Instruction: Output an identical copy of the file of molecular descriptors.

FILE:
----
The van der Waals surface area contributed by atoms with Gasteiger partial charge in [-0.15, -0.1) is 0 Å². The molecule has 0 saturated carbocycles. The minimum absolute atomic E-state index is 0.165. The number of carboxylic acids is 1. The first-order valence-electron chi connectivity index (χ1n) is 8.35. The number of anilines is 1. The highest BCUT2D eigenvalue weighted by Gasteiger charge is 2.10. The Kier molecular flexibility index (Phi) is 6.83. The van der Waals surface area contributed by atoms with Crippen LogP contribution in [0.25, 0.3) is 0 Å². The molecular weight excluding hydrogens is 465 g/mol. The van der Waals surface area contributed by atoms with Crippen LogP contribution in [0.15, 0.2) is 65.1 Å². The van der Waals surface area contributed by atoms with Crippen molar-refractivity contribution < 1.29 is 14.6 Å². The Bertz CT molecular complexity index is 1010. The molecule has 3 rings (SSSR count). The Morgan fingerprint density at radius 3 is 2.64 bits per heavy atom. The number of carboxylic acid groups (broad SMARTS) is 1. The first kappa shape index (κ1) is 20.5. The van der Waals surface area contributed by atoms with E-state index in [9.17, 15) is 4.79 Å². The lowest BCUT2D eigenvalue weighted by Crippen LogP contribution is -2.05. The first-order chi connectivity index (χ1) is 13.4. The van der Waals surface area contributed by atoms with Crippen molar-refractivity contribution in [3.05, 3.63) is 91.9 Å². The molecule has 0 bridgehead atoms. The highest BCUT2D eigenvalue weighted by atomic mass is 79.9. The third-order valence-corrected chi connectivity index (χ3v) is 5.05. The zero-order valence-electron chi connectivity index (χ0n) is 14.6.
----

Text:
The van der Waals surface area contributed by atoms with Gasteiger partial charge in [-0.15, -0.1) is 0 Å². The molecule has 0 saturated carbocycles. The minimum absolute atomic E-state index is 0.165. The number of carboxylic acids is 1. The first-order valence-electron chi connectivity index (χ1n) is 8.35. The number of anilines is 1. The highest BCUT2D eigenvalue weighted by Gasteiger charge is 2.10. The Kier molecular flexibility index (Phi) is 6.83. The van der Waals surface area contributed by atoms with Crippen LogP contribution in [0.25, 0.3) is 0 Å². The molecular weight excluding hydrogens is 465 g/mol. The van der Waals surface area contributed by atoms with Crippen LogP contribution in [0.15, 0.2) is 65.1 Å². The van der Waals surface area contributed by atoms with Crippen molar-refractivity contribution < 1.29 is 14.6 Å². The Bertz CT molecular complexity index is 1010. The molecule has 3 rings (SSSR count). The Morgan fingerprint density at radius 3 is 2.64 bits per heavy atom. The number of carboxylic acid groups (broad SMARTS) is 1. The first kappa shape index (κ1) is 20.5. The van der Waals surface area contributed by atoms with E-state index in [9.17, 15) is 4.79 Å². The lowest BCUT2D eigenvalue weighted by Crippen LogP contribution is -2.05. The first-order chi connectivity index (χ1) is 13.4. The van der Waals surface area contributed by atoms with Crippen molar-refractivity contribution in [3.05, 3.63) is 91.9 Å². The molecule has 0 bridgehead atoms. The highest BCUT2D eigenvalue weighted by atomic mass is 79.9. The third-order valence-corrected chi connectivity index (χ3v) is 5.05. The zero-order valence-electron chi connectivity index (χ0n) is 14.6.